Publish Date: 09/02/2013
The Virginia Tech Department of Computer Science and NVIDIA collaborated to host a hands-on, two-day workshop to survey the broad range of GPU-accelerated applications across all domains of scientific and engineering research. The August 14-15 workshop attracted more than 120 attendees from four institutions and 18 different departments. Participants included graduate students, postdocs, researchers, and professors all learning firsthand how to program graphics processing units (GPUs) via the use of libraries, OpenACC compiler directives, and CUDA programming. Participants performed hands-on exercises to acquire the skills to use and develop GPU-aware applications.
Dr. Wu Feng of the Department of Computer Science began the workshop with an overview addressing heterogeneous parallel computing and an introduction to HPC environment and tools at Virginia Tech. Other presentations were made by Bob Crovella, who leads a technical team at NVIDIA and is responsible for supporting GPU computing products in the high performance computing ecosystem. Crovella gave an introduction to GPU computing and then dove into two more intense sessions, all hands-on by the participants.
Feng and Crovella addressed why heterogeneous computing and GPUs have become so important in sustaining and advancing the state of the art in scientific and research computing. Virginia Tech has its own GPU-accelerated supercomputer, HokieSpeed, designed and deployed by a team led by Dr. Feng, which debuted as the most energy-efficient commodity super computer in the U.S. in November 2011.
Publish Date: 08/18/2013
Congratulations to CS Faculty who were awarded research funding in the summer of 2013 from the NSF.
Dr. Steve Edwards, associate professor of computer science, and co-PIs Dr. Cliff Shaffer, professor of computer science, and T. Simin Hall, research associate professor of mechanical engineering, have been awarded funding for their NSF proposal "Classroom Interventions to Reduce Procrastination." Edwards describes the project: "Everyone procrastinates. But a significant number of students procrastinate so much on assigned projects that it makes them more likely to turn in work late, receive lower scores, and even experience stress and illness. This project will evaluate three classroom techniques that are intended to reduce procrastination: (1) having students explicitly estimate and schedule the time they will spend on a project, (2) having students write a short reflective paper reflecting about how their time management choices affected the quality of their work, and (3) sending students pro-active messages while they work on a project to inform them of how well their progress keeps up with the remainder of the class."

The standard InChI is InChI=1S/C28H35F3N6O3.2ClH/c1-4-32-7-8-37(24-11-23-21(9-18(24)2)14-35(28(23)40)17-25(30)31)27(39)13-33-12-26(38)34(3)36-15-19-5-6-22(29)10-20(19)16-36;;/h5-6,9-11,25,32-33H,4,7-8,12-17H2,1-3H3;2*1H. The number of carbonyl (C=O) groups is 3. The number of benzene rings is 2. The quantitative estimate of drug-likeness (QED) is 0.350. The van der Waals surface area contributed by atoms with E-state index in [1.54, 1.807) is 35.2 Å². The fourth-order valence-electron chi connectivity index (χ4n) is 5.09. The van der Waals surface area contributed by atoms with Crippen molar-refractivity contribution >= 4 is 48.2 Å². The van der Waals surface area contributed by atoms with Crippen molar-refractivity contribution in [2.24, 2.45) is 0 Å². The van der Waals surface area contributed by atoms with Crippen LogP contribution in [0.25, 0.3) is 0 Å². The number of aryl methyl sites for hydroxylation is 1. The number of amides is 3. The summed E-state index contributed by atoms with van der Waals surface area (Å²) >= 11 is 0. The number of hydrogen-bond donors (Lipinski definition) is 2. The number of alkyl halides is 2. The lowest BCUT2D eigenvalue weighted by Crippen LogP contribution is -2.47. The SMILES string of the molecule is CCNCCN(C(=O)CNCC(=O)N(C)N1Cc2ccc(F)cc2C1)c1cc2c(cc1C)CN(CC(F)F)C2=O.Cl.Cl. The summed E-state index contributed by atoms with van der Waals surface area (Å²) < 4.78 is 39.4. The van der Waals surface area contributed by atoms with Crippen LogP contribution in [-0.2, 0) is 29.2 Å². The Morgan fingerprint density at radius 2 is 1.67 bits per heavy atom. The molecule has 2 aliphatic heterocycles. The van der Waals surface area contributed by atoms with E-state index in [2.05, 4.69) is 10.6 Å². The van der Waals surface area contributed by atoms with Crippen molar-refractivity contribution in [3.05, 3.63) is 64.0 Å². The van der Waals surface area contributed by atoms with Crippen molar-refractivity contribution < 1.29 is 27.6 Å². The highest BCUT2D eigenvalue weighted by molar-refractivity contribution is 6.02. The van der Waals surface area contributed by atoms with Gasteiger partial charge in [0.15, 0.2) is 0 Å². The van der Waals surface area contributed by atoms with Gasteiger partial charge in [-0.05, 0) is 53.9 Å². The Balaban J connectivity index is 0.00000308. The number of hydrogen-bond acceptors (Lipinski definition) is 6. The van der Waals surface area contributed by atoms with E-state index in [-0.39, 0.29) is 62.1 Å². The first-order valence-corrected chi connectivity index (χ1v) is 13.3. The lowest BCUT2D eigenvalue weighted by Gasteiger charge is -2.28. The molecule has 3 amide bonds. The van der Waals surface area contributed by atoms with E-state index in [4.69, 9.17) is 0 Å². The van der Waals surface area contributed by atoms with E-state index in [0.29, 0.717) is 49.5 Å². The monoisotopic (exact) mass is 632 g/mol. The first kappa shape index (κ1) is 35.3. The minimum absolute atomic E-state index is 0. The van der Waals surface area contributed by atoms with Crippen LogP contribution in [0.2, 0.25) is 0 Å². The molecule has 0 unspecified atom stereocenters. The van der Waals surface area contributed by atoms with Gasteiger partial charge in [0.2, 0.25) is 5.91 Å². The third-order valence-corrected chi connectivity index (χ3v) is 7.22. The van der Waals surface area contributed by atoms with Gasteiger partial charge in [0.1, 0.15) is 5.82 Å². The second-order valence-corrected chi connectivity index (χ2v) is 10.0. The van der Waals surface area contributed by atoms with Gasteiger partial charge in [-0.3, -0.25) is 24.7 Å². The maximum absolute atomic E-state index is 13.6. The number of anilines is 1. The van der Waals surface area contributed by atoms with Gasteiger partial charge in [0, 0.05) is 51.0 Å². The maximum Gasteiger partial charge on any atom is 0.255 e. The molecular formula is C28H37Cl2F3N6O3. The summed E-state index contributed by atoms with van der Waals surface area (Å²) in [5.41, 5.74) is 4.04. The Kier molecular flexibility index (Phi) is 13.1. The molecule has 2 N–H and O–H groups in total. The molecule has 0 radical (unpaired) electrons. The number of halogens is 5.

Dr. Lenny Heath, professor of computer science, and College of Agriculture and Life Sciences colleagues Dr. James Westwood (PI), professor of plant pathology, physiology, and weed science, and Eva Collakova (co-PI), assistant professor of plant pathology, physiology, and weed science, were awarded funding from the NSF for their proposal "Evolutionary Gain and Loss of Function in Parasitic Plant Genomes." These 3 VT faculty will be working with a team of faculty from Penn State, UC Davis and UVa. Heath describes the project: "There are a number of plant species that have evolved to be parasites on other plant species, often through the gain of parasitic gene functions and the loss of gene functions that can be performed by the host plant. In a second NSF-funded parasitic plant genome project (PPGP2), life scientists are studying three parasitic plant species that have agriculturally important crops as hosts. The goal is to identify particular genes that are important for parasitism by a filtration process that starts with gene expression data collected in the first PPGP and that uses further experimentation to limit the gene choices to a likely set. Bioinformatics is an important part of the project, as the limited amount of data available (there are no genomic sequences available for the three species) make detailed analysis of that data even more essential. The goal of bioinformatics at Virginia Tech is to create models from the data in the form of biological pathways (networks). The project also includes research and educational trips to Morocco and Kenya, where it will be possible to examine fields infested by parasites."
Dr. C.T. Lu (co-PI), associate professor of computer science, Dr. Lisa McNair (co-PI), assistant professor of engineering education, and Dr. Montasir Abbas (PI), assistant professor of civil and environmental engineering, were awarded funding from the NSF for their proposal "Game-Aided Pedagogy to Improve Students' Learning Outcomes and Engagement in Transportation Engineering." Lu describes the project: "The purpose of this project is to apply novel and scientific design of games to supplement traditional teaching methods in Transportation Engineering. We will follow a cyclic approach to design and implement games into the curriculum of several transportation engineering classes, creating curriculum modules that combine the games, assignments and student assessments. These modules will be evaluated for their effectiveness in promoting student learning gains and engagement in transportation engineering."